Hundreds of times over the years I’ve heard pet owners express the mistaken belief that all members of a certain breed of dog or cat would look and act identically.
Certainly choosing a member of a particular breed adds to the predictability of some characteristics, yet we must remember that they are not clones.
Several times each week Brenda and I look at each other and say about Willie, “He’s no Pearl.” We are in the process of teaching Willie to remember his manners when he plays tug-of-war with us and his fluffy toys. Too often he forgets to pay attention to where his teeth are going to land, and ends up grabbing the end of the toy we are holding.
Pearl, also a poodle, had an endearing habit of being extremely careful never to put her teeth on us. When given a treat, we almost had to push it toward her, because she would take it so gingerly that she would barely touch it as she took it from you. She loved for us to hold a rawhide chew for her, but, when she got close to the part you were holding she would give you this sweet look that said, “You can let it go now, I don’t want to chew on your fingers.”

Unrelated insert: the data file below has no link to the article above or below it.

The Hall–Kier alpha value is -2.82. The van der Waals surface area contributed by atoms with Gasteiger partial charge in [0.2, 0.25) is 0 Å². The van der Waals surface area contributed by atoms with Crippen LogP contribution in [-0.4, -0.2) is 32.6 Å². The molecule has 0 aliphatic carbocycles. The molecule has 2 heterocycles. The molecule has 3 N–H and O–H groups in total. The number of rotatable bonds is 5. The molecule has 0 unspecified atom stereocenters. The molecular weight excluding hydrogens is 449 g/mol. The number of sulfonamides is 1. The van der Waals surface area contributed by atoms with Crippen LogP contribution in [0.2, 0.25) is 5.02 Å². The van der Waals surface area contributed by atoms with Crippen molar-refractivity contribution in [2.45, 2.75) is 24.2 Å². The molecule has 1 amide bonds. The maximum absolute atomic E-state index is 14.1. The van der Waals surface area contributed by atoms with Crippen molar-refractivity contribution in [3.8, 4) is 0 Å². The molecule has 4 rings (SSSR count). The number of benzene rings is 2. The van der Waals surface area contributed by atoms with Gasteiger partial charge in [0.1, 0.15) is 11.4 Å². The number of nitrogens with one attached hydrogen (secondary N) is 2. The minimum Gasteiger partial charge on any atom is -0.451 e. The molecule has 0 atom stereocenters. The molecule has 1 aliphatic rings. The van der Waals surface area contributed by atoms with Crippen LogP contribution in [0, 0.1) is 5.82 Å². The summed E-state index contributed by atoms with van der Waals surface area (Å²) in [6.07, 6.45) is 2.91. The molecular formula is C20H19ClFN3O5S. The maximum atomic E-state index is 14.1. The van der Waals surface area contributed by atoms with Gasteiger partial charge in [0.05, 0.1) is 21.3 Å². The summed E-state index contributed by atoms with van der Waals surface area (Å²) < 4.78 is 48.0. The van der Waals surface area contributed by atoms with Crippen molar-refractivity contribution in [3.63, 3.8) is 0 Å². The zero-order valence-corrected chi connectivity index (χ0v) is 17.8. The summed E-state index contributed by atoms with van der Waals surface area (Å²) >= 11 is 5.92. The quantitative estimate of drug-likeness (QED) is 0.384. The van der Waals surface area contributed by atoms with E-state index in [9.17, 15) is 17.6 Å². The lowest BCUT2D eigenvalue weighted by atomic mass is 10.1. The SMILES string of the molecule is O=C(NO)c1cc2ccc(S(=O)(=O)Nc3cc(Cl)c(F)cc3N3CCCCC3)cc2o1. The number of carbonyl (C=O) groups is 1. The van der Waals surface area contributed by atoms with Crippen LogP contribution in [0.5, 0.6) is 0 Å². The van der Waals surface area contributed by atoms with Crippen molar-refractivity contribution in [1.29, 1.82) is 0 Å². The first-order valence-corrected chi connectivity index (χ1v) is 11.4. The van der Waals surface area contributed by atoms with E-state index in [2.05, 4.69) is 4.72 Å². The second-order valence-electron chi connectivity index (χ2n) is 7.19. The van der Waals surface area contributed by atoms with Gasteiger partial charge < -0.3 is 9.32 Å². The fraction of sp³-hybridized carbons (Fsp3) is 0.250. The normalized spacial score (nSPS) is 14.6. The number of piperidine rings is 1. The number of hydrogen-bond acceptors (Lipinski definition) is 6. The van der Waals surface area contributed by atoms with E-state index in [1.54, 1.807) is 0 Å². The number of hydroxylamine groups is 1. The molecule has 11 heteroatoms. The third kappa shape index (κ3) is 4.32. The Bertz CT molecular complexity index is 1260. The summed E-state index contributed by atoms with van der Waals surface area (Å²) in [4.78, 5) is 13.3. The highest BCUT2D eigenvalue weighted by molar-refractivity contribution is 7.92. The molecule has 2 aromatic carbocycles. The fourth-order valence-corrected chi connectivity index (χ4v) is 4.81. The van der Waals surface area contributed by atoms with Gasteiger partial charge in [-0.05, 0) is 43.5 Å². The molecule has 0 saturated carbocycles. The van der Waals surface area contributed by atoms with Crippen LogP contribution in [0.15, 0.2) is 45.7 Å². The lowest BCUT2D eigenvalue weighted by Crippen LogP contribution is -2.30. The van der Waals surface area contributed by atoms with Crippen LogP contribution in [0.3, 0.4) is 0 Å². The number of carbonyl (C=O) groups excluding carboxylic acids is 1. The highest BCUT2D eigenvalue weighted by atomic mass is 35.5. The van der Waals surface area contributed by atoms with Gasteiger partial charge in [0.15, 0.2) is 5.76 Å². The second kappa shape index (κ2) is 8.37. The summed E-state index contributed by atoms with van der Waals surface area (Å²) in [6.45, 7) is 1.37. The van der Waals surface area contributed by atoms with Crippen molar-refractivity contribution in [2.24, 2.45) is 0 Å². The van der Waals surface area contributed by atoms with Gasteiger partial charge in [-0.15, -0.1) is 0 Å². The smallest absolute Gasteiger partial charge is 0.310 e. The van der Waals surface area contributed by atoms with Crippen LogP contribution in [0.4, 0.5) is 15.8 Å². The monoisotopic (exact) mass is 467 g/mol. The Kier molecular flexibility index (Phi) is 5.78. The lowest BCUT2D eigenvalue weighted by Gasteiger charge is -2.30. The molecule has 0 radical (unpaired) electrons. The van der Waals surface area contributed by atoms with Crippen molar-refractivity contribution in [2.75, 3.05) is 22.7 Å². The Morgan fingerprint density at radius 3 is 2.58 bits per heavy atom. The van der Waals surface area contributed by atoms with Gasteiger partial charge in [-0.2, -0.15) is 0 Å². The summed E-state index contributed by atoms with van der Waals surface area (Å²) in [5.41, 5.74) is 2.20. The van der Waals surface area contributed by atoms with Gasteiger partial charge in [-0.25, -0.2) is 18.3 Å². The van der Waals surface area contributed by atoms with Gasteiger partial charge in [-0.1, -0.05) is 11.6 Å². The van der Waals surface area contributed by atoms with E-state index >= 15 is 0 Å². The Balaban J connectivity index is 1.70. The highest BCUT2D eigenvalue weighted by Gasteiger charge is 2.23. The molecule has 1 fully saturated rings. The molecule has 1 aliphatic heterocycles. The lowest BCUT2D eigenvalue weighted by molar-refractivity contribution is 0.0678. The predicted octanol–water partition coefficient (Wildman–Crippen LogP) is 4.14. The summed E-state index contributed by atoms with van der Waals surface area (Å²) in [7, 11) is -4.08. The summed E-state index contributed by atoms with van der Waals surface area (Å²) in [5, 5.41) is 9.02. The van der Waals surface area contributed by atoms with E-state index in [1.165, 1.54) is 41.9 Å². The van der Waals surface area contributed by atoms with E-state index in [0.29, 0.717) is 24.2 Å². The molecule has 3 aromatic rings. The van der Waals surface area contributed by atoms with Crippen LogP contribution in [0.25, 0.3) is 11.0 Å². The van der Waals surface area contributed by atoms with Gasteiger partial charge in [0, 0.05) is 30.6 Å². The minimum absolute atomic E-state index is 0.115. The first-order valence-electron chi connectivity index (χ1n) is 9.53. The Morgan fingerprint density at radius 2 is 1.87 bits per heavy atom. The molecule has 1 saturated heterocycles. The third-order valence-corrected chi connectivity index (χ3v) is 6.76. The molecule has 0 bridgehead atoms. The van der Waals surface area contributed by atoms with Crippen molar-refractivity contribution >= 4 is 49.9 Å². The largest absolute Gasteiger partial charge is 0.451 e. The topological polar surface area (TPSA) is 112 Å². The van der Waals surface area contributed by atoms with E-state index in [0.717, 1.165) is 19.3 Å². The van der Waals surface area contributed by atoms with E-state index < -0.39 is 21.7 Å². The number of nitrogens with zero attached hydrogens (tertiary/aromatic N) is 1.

I’ve heard people expect cats of the same breed to act just alike, as well as cats of the same color.
Every animal is an individual. Just as surely as our sons are twins and have similarities and black-and-white differences, so it is with pets.
If you have strong, specific needs and expectations of a pet, it certainly pays to choose a member of a breed you are familiar with. Our choice of a poodle when we lost our Peyton and our Pearl improved our chances of getting a dog with certain characteristics. On the other hand, Willie has taken some getting used to after 18 years of Pearl’s predictability.
So, don’t be shocked if you have had German shepherds all of your life and your next one behaves differently from all of your previous ones.
See you tomorrow, Dr. Randolph.